• Advantages of this dataset: updates monthly, population representative
    • Drawbacks: no control group, self report
    • Issues with self-report:
      • Overestimate/over-attribution possible
      • Underestimate/under-attribution: people may not be aware their symptoms are due to COVID (Long Covid can be caused by asymptomatic infection)
  • Mid June 2022, US CDC reports 7.5% of the US population currently has symptoms that have lasted longer than 3 months since COVID infection
    • Difference with UK ONS: US respondents are asked 'any symptoms since COVID' whereas ONS asks respondents whether they'd describe their symptoms as Long Covid, i.e symptoms after COVID not explained by something else
  • If we extrapolate the UK data to the world population minus China and adjust for demographics but nothing else, we arrive at ~120 million cases of Long Covid (> 12 weeks) as of May 2022. (extrapolation, explanation)
  • Unfortunately, population samples are becoming less accurate; people are testing less, thus are less likely to know they've had COVID for sure. Any long-term symptoms are consequently attributed less to COVID.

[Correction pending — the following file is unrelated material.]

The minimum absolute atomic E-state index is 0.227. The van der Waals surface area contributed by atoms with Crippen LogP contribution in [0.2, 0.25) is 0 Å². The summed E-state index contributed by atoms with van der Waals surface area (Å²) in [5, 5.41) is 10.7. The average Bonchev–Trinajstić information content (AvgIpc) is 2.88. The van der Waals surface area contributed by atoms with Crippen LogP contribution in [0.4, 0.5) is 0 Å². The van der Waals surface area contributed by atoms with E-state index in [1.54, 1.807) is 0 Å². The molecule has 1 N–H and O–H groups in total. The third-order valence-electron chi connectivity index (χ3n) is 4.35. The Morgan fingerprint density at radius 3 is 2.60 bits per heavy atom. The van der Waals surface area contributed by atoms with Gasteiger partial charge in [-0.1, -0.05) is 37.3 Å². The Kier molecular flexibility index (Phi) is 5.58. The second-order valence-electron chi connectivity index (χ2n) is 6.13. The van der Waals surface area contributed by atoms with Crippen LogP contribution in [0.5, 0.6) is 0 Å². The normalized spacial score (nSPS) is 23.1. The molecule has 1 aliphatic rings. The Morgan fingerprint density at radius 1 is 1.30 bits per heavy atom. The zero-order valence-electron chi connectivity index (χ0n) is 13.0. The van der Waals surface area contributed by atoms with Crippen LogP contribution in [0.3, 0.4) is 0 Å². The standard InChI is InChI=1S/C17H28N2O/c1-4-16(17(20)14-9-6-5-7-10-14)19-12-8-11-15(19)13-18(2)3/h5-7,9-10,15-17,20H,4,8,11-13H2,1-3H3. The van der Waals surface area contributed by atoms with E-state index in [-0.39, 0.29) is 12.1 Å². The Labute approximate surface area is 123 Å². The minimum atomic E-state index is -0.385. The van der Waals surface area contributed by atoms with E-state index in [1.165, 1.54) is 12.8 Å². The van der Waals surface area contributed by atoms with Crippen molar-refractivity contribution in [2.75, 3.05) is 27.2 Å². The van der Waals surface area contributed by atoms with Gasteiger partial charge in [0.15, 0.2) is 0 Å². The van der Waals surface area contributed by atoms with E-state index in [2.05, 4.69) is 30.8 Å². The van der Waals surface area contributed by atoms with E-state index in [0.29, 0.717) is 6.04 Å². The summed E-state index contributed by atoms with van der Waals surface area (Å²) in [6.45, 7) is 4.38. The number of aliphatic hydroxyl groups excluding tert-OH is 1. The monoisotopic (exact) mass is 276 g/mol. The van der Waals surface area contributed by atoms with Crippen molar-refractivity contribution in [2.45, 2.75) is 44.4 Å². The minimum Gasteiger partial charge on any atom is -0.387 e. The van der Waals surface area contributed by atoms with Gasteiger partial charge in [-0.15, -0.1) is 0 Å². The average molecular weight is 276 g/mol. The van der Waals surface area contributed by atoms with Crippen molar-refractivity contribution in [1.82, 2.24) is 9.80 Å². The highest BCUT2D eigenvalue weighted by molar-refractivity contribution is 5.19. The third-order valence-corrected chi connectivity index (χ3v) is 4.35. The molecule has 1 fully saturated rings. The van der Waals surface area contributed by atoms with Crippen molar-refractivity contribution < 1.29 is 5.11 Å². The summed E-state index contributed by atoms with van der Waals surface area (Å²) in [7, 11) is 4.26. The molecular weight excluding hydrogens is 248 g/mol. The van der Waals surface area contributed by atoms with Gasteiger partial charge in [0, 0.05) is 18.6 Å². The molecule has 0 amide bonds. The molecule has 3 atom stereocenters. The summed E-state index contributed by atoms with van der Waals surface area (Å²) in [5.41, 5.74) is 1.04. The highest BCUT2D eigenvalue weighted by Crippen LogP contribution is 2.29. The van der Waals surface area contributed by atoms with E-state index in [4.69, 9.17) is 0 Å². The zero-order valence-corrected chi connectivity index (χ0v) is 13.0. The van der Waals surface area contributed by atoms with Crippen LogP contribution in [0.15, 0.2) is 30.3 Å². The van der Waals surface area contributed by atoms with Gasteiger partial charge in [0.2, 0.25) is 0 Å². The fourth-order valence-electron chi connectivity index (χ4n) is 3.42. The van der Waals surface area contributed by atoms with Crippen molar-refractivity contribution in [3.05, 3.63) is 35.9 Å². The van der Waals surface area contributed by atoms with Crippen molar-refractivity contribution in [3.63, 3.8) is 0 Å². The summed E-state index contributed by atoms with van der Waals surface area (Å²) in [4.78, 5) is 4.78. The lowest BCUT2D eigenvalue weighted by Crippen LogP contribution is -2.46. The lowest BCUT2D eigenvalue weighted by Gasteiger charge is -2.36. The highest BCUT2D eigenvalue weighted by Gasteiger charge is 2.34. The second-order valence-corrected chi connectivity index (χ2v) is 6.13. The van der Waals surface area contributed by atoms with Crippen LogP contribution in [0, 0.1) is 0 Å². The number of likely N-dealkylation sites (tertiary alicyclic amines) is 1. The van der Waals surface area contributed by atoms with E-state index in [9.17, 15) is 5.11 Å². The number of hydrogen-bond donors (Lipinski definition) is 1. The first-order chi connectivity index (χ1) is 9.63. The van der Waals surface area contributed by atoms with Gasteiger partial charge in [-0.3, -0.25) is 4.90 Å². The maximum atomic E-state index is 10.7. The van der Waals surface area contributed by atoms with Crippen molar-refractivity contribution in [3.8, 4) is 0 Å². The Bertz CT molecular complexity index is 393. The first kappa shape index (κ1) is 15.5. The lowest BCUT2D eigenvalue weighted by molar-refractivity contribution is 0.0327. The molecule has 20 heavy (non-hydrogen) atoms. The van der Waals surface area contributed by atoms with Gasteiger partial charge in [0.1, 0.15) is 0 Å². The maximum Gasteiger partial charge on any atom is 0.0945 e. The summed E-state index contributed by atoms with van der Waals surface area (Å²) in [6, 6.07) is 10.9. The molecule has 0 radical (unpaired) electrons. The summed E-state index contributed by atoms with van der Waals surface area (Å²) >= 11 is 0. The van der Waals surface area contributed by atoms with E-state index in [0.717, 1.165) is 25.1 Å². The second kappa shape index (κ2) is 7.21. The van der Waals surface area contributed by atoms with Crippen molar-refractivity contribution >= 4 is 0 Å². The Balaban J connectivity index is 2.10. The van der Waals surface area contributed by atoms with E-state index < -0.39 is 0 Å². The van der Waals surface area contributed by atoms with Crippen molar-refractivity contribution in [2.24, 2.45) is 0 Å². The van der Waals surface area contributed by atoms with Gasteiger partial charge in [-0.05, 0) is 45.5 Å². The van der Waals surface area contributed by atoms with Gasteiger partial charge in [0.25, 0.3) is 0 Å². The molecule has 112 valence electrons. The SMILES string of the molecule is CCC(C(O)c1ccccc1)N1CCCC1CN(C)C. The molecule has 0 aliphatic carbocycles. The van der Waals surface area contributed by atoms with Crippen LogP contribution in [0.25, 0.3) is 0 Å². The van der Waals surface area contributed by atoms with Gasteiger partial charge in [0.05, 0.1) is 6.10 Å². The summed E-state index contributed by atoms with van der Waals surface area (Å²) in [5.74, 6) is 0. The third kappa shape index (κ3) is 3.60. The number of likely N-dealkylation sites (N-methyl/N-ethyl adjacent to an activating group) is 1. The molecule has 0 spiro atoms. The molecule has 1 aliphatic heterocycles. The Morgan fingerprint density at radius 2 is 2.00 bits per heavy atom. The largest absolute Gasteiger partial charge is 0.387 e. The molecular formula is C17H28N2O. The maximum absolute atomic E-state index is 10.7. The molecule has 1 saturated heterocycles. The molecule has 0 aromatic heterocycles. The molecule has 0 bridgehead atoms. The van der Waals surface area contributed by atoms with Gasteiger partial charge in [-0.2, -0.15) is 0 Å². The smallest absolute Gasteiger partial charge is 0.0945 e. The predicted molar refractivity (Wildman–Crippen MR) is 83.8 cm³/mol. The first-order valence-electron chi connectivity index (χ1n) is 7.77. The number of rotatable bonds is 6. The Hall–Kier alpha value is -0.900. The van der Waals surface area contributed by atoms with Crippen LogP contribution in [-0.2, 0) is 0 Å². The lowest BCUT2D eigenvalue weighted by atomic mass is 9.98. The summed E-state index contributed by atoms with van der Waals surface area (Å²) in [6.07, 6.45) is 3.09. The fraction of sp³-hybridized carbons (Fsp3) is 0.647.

Method 2: assessing parameters separately

  • Many numbers for each parameter, no consensus. I don't feel comfortable making a single guesstimate. Instead, I present a collection of numbers for each parameter

a) How many infections turn into Long Covid?

ONS self-reporting survey implies ~12% of people who have had COVID report having symptoms they would describe as ‘Long Covid’ 12 weeks after infection (no control)

  • There are many studies done on the prevalence of Long Covid, with estimates ranging widely. Many have methodological issues (no controls, sampling bias)
  • The probability of Long Covid is dynamic, changing based on e.g. amount of vaccinations, time since vaccination, antigenic difference between strains in case of multiple infections, number of reinfections